Since achieving is far more ‘satisfying’ than failing, conscience is naturally biased towards ‘achieving’. If the ‘environment’ ‘allows’ it, the bias becomes more and more ‘slanted’.
The messages used by the individuals – by their conscience, to be more precise, will increasingly serve the purpose of achieving goals rather than the purpose of ‘honest communication’.

As soon as a person achieves a certain level of self-awareness, that conscience wants to survive.
Mind you, not the person but the conscience.

‘?!?
Conscience cannot exist without the mind/body which supports it….’

OK, tell that to people who believe their souls are going places after their mortal bodies expire. Then try to demonstrate to yourself, honestly, that those people are wrong. That there’s no chance for their belief to be ‘true’.

But metaphysics are hard.
Let me give you a far lighter example.
Smoking. Or drinking. Driving fast. Eating that extra piece of chocolate…
Don’t tell me you never did anything ‘foolish’. That you never lied to yourself: ‘This cannot happen to me. Chances are so small that … Only this time….’

‘But otherwise nobody would ever be able to ‘leave their houses’. We’d be all completely paralyzed with fear…’

Yeap! That’s exactly what I mean. Conscience needs to lie to herself in order to remain functional. Otherwise she would not allow the physical body who sustains her to assume any risk.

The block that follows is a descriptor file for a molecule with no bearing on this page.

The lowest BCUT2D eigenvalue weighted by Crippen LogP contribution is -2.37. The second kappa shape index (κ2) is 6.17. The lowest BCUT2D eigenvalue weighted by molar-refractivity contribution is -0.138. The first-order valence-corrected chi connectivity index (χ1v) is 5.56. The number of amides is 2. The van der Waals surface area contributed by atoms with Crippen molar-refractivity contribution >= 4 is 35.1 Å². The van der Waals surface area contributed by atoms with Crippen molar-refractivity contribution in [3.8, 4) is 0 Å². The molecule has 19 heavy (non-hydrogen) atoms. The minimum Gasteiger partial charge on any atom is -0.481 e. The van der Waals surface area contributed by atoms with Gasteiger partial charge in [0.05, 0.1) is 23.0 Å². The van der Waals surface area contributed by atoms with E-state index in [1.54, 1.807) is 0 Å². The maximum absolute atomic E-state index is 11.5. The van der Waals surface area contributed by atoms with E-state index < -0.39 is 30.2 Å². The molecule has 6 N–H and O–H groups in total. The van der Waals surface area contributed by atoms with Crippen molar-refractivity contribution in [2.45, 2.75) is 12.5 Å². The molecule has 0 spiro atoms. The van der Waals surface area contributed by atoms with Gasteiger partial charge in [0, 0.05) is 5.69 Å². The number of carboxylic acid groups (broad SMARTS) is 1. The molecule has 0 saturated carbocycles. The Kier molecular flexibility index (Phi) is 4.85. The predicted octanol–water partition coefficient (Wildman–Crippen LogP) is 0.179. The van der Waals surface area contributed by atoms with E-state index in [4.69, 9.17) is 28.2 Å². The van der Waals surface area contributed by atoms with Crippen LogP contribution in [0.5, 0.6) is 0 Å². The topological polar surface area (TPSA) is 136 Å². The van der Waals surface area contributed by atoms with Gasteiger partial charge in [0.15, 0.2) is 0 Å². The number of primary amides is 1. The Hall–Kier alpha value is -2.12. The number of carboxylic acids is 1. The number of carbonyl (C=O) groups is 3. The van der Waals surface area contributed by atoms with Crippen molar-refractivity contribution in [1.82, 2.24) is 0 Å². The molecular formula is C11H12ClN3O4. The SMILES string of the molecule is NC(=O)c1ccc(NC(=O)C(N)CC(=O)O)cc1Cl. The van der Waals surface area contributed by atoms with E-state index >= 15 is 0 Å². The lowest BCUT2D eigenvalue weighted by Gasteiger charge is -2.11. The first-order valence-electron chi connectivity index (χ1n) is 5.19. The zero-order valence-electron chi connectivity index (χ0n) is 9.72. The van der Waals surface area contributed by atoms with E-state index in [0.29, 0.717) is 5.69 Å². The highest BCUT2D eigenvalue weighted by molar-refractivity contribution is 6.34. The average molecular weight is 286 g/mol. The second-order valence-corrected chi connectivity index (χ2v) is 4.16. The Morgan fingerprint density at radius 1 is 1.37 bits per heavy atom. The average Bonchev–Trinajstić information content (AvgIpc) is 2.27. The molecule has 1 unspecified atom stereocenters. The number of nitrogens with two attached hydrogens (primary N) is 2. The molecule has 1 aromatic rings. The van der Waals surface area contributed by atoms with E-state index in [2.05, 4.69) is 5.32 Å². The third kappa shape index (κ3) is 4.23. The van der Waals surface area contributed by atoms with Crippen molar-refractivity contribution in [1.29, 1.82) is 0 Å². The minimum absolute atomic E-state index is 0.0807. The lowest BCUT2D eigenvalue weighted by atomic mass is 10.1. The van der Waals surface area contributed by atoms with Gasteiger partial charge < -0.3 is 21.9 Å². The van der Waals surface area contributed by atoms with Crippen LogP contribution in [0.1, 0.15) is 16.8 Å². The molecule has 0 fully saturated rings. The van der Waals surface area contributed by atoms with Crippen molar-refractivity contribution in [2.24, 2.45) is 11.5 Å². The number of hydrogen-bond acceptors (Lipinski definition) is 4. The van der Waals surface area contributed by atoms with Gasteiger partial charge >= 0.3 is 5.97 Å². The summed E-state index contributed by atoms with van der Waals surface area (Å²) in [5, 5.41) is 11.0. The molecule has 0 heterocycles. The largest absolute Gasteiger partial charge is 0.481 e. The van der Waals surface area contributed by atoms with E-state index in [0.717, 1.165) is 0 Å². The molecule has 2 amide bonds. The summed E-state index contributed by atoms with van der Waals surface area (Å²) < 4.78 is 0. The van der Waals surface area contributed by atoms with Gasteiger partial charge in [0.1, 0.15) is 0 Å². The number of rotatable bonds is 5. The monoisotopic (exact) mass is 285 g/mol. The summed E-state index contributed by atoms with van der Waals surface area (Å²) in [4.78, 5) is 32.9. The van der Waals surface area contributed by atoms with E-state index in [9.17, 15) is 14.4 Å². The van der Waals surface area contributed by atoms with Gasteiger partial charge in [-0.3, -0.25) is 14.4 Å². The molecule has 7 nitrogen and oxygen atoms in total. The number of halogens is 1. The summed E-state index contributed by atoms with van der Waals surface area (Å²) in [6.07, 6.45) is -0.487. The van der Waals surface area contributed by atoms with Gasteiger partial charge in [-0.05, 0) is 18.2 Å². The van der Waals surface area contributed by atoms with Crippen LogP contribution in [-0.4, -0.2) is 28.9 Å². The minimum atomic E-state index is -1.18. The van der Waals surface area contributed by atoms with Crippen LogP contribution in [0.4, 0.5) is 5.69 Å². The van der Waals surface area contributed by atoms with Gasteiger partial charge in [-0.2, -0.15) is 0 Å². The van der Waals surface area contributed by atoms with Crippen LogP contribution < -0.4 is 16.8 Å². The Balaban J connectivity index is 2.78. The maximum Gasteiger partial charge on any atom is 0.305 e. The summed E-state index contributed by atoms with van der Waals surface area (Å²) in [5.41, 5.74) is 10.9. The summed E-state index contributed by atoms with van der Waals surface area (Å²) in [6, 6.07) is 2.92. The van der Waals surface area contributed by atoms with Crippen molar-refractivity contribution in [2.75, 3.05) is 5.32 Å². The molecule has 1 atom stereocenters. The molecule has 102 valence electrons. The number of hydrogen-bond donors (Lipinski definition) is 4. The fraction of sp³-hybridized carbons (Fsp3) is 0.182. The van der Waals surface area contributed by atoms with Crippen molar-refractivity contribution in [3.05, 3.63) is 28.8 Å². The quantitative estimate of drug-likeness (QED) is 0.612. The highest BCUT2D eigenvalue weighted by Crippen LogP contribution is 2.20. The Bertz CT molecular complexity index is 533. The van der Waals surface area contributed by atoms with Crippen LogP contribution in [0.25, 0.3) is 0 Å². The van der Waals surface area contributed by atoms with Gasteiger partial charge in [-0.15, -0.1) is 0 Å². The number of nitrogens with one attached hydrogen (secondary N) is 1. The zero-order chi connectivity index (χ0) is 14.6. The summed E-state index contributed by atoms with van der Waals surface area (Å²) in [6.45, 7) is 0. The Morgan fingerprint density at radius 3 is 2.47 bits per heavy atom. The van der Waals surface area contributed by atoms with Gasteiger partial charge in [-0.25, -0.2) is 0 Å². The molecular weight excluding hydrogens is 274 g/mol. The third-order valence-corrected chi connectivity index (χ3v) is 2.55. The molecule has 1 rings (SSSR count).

They would both suffocate.

Where S stands for Sociological.

So. Let me present you with a sociologically fictitious scenario.

We have an intelligent observer and and a trans-galactic vehicle.

There are no details available about the observer except for the fact that it has access to a comprehensive real time stream of data about what is going on inside – or, more exactly, on the surface, of the trans-galactic vehicle.

And here’s what the observer had recorded.

The vehicle is being continuously transformed by its passengers.
In fact, there are two manners in which the passengers change their vehicle.
By interacting directly with it.
And as unintended consequences of the interactions which take place between the passengers themselves.

The passengers are evolving.
During the observation period, some of them had become dominant.
But no matter whether they had become dominant or not, most of the passengers had disappeared. Both as individuals and as species.

The current dominant species is the most intriguing ever.

It displays a strange mix of intelligent behaviors and suicidal tendencies.

It is composed of rather autonomous individuals who are adept at finding ingenious solutions to almost intractable problems.
But, strangely enough, they haven’t yet been able to figure out two basic things:
The limited nature of the vehicle on which they live. In both time and space.
Nor how to balance their individual functional autonomy with their need to cooperate towards their natural goal. The survival of their own species.

If the whole ‘project’ were a SF movie, the text above would have been the opening.
Followed by:

Currently, the dominant passengers are being taught a lesson by the apparently most insignificant amongst those transported by the vehicle. By a virus, as the dominants refer to it.